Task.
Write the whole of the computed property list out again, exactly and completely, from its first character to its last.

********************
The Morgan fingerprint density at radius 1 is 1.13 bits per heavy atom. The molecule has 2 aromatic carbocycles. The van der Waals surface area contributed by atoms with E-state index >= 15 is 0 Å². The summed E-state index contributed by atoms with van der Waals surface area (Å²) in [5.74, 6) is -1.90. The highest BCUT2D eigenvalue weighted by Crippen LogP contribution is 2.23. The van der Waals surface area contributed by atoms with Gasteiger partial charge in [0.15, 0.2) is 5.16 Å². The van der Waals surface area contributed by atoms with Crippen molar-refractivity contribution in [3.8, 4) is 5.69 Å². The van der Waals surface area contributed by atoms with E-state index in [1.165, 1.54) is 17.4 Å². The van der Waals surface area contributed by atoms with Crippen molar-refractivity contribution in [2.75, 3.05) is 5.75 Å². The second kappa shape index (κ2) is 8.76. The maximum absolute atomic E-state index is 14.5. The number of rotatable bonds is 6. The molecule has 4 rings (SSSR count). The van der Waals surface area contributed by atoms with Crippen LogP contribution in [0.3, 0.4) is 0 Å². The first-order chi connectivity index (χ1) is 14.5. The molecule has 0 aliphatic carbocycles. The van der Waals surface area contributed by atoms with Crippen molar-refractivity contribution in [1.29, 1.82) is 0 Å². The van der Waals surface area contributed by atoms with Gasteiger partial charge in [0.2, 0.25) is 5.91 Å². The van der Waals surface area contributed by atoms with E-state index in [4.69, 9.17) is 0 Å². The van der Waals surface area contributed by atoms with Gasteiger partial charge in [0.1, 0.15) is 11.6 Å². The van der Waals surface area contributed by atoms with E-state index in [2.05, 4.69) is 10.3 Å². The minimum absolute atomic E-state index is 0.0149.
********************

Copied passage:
The Morgan fingerprint density at radius 1 is 1.13 bits per heavy atom. The molecule has 2 aromatic carbocycles. The van der Waals surface area contributed by atoms with E-state index >= 15 is 0 Å². The summed E-state index contributed by atoms with van der Waals surface area (Å²) in [5.74, 6) is -1.90. The highest BCUT2D eigenvalue weighted by Crippen LogP contribution is 2.23. The van der Waals surface area contributed by atoms with Gasteiger partial charge in [0.15, 0.2) is 5.16 Å². The van der Waals surface area contributed by atoms with Crippen molar-refractivity contribution in [3.8, 4) is 5.69 Å². The van der Waals surface area contributed by atoms with E-state index in [1.165, 1.54) is 17.4 Å². The van der Waals surface area contributed by atoms with Crippen molar-refractivity contribution in [2.75, 3.05) is 5.75 Å². The second kappa shape index (κ2) is 8.76. The maximum absolute atomic E-state index is 14.5. The number of rotatable bonds is 6. The molecule has 4 rings (SSSR count). The van der Waals surface area contributed by atoms with Crippen LogP contribution in [0.3, 0.4) is 0 Å². The first-order chi connectivity index (χ1) is 14.5. The molecule has 0 aliphatic carbocycles. The van der Waals surface area contributed by atoms with Crippen molar-refractivity contribution in [1.29, 1.82) is 0 Å². The van der Waals surface area contributed by atoms with Gasteiger partial charge in [0.2, 0.25) is 5.91 Å². The van der Waals surface area contributed by atoms with E-state index in [4.69, 9.17) is 0 Å². The van der Waals surface area contributed by atoms with Gasteiger partial charge in [0.1, 0.15) is 11.6 Å². The van der Waals surface area contributed by atoms with E-state index in [2.05, 4.69) is 10.3 Å². The minimum absolute atomic E-state index is 0.0149.